The senator boasts of scoring a $3 million defense contract for STERIS, which isn't exactly a Buckeye loyalist. In 2001, the company closed its Medina plant, eliminating 100 jobs by consolidating production in Alabama. Two years later, it agreed to add 74 full-time tech jobs within three years -- but only in exchange for a 10-year tax credit.
At least STERIS is proving that ingenuity is alive and well in Ohio. In exchange for the $3 million contract, the company kicked DeWine's campaign $22,000 over the past five years. Return on investment: $2.978 million.
Speaking of whores . . .
Governor Bob Taft rang in the New Year by doling out more patronage jobs. By expanding the Ohio State University board from 9 to 12, Taft was able to appoint three new members -- two of whom had shoveled a combined $1.3 million into Republican coffers.
The announcement came a day after The Toledo Blade disclosed that 80 percent of the 250 trustees appointed by Taft and former Governor George Voinovich had made political contributions amounting to $3 million, most of it going to the GOP.
"If you're breathing and have written a check to Bob Taft, that probably qualifies you to be a university trustee," says state Senator Marc Dann (D-Liberty Township).
He's authored a bill that would require trustees to live in the community in which the school is located, or at least be a graduate or a professor. It would also prohibit former legislators and lobbyists from being appointed for three years after they leave their jobs.
"We need people at the conference tables who spent the night before at the kitchen table trying to figure out how to send their kids to college," says Dann.
But since the bill might improve Ohio's universities, it has no chance of passing.
Though Republicans have taken an insurmountable lead in the Patronage Standings, Cuyahoga County Recorder Pat O'Malley refuses to give up the fight. He recently hired Nelson Cintron, who served as Cleveland's first Hispanic councilman before embarrassing his ward by being accused of beating his wife, abusing his girlfriend, and owning a bar cited for drug use.
It would seem a natural alliance of sensitive men. O'Malley's ex-wife also accuses him of beating, choking, and raping her -- allegations he denies.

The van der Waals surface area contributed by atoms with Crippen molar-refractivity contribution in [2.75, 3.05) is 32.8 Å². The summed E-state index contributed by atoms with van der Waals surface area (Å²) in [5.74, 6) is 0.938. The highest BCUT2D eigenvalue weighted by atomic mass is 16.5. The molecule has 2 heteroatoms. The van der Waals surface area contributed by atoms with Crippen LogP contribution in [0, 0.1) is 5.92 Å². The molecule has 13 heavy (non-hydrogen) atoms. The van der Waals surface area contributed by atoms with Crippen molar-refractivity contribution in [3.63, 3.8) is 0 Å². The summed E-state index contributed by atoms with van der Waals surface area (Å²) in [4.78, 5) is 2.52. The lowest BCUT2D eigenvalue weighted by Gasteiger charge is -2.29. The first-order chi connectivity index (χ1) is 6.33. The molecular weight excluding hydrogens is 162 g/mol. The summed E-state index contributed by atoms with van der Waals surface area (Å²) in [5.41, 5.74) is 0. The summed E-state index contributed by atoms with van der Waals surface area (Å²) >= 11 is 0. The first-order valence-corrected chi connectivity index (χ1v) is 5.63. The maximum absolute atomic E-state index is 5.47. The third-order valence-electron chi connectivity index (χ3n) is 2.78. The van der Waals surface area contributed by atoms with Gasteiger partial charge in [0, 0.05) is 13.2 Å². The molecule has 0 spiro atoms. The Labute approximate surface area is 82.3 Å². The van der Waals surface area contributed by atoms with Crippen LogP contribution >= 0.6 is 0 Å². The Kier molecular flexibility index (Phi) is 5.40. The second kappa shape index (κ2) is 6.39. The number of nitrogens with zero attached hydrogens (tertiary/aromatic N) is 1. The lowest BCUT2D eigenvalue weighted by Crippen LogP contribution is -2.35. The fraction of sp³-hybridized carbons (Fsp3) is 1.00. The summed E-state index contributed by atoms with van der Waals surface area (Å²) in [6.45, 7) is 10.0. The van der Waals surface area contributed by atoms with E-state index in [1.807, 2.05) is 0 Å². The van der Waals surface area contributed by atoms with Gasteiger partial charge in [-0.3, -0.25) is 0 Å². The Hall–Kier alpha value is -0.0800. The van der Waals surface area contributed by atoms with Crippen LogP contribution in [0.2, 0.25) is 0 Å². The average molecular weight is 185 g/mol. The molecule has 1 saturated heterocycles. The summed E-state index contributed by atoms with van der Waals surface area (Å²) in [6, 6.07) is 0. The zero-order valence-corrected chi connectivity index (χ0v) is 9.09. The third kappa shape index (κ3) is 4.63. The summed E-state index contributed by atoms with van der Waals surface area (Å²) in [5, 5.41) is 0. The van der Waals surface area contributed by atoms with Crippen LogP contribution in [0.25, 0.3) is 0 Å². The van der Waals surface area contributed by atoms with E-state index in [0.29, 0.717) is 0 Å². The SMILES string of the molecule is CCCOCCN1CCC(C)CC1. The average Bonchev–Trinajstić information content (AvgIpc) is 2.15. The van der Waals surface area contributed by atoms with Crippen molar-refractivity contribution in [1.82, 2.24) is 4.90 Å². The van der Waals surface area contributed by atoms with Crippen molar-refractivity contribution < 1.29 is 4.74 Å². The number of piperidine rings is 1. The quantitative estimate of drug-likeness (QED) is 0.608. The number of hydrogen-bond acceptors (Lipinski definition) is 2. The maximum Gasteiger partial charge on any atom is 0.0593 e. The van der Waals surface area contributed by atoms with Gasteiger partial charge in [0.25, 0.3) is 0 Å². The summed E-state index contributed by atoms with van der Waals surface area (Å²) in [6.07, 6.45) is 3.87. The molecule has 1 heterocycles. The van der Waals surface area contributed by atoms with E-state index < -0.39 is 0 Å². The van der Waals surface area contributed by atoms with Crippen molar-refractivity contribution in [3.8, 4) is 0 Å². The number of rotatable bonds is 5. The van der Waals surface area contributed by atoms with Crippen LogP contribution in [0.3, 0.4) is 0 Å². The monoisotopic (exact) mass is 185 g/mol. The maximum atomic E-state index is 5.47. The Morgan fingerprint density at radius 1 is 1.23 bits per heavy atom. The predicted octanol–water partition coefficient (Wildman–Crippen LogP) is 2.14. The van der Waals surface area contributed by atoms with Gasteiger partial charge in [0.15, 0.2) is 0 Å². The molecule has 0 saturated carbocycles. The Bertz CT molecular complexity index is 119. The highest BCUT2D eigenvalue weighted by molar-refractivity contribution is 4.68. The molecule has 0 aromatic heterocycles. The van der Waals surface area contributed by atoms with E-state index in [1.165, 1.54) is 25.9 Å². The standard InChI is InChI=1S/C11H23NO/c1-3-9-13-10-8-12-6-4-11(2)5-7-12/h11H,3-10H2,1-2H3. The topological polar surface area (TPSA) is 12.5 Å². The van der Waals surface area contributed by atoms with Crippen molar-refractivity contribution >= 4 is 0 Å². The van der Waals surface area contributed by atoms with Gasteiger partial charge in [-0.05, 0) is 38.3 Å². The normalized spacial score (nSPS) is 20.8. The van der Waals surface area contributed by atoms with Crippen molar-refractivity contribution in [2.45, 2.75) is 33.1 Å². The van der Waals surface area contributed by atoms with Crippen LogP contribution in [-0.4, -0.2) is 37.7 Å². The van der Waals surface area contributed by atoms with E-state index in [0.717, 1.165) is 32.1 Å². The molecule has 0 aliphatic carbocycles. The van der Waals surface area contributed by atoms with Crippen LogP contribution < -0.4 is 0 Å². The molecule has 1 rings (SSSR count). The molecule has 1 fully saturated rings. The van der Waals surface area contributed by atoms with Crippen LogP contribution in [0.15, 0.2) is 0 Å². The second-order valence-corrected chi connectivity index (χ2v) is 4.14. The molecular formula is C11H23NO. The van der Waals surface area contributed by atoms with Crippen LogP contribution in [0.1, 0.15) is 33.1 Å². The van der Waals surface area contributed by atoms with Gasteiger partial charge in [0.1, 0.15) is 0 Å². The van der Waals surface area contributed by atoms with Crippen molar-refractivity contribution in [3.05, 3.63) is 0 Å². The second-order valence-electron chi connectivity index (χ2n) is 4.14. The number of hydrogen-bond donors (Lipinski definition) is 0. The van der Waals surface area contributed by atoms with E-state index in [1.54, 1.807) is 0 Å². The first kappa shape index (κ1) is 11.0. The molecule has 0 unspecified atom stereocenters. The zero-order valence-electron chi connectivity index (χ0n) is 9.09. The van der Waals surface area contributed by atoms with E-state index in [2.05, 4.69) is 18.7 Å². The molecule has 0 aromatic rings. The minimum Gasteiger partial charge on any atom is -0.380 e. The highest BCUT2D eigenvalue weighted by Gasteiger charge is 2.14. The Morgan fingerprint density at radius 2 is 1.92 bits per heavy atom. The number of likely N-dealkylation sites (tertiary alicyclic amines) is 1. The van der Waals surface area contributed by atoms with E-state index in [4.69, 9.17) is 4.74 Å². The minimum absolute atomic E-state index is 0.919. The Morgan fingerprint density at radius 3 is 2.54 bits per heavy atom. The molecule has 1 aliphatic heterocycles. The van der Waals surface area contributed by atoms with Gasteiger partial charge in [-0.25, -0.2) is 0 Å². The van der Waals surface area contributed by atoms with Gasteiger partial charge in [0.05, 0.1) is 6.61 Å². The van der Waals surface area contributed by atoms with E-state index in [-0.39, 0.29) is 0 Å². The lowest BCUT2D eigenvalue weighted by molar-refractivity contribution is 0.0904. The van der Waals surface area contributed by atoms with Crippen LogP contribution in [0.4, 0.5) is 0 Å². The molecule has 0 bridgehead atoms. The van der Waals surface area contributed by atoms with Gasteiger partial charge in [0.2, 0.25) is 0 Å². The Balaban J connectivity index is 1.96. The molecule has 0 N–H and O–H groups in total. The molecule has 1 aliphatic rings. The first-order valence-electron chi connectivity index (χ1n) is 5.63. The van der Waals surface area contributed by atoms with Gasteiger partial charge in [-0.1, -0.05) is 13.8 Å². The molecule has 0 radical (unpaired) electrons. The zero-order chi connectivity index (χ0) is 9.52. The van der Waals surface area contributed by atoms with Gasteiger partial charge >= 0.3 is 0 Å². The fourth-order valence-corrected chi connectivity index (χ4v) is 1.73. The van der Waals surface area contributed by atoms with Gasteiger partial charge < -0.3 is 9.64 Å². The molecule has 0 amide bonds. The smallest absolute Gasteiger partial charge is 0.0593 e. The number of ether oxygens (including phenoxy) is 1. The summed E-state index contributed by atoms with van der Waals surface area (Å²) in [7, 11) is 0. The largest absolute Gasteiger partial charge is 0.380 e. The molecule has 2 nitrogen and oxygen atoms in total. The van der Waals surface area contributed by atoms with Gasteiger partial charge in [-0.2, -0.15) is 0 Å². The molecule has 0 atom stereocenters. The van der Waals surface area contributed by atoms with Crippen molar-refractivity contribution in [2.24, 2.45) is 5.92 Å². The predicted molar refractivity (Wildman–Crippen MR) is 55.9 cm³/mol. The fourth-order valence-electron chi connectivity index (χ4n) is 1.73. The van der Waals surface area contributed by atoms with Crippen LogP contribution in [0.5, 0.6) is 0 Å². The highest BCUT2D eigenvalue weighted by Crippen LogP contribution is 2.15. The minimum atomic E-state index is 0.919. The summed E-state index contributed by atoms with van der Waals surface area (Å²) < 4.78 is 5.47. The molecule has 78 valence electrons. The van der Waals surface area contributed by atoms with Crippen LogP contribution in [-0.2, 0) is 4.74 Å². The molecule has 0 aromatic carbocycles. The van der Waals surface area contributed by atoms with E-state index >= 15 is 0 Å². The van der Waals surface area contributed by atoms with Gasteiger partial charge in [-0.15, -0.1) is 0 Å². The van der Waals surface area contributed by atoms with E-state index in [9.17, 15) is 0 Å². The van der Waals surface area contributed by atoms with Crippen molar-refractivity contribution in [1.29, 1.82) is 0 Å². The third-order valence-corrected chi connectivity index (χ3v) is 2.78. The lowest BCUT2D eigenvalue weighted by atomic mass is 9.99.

But a closer look reveals that Cintron's hiring was merely old-fashioned patronage. He worked in the recorder's office before winning a council seat, so O'Malley hired him back at the same salary. Of course, the job wasn't advertised, nor were other candidates interviewed.
What, you thought public jobs were actually available to the public?
"He just knows how our office runs," O'Malley explains.
He certainly does.
Good man crushed
State Senator Jeff Armbruster (R-North Ridgeville) is trying to do something for the people of Ohio, which means the legislature isn't interested.
Ohio is one of only four states that doesn't require health insurers to cover diabetes, leaving 380,000 residents with the prospect of going broke or receiving substandard care if a family member becomes ill.
So for six years, Armbruster has pushed to ensure coverage. "You don't think those people are asking their insurance companies for diabetes coverage?" But for six years, Republican colleagues have given him the Heisman.
His problems would go away if diabetes groups could see fit to send a duffel bag of unmarked bills to the statehouse. But since their fund-raising goes to find a cure, they're no match for insurance and business lobbyists, whose checks hold the virtue of far more zeroes.
The game's called Family Values: Ohio Edition. You wanna see a doctor, Little Timmy? Pony up.
David Fincher, acclaimed director of Fight Club and Seven, plans to reconstruct the tale of Safety Director Eliot Ness and his hunt for Cleveland's notorious torso killer.
Fincher hopes to make Torso, to be released next year, as historically accurate as possible, conveying the mood and fears of 1930s Cleveland. Which, of course, is why shooting begins later this year . . . in California.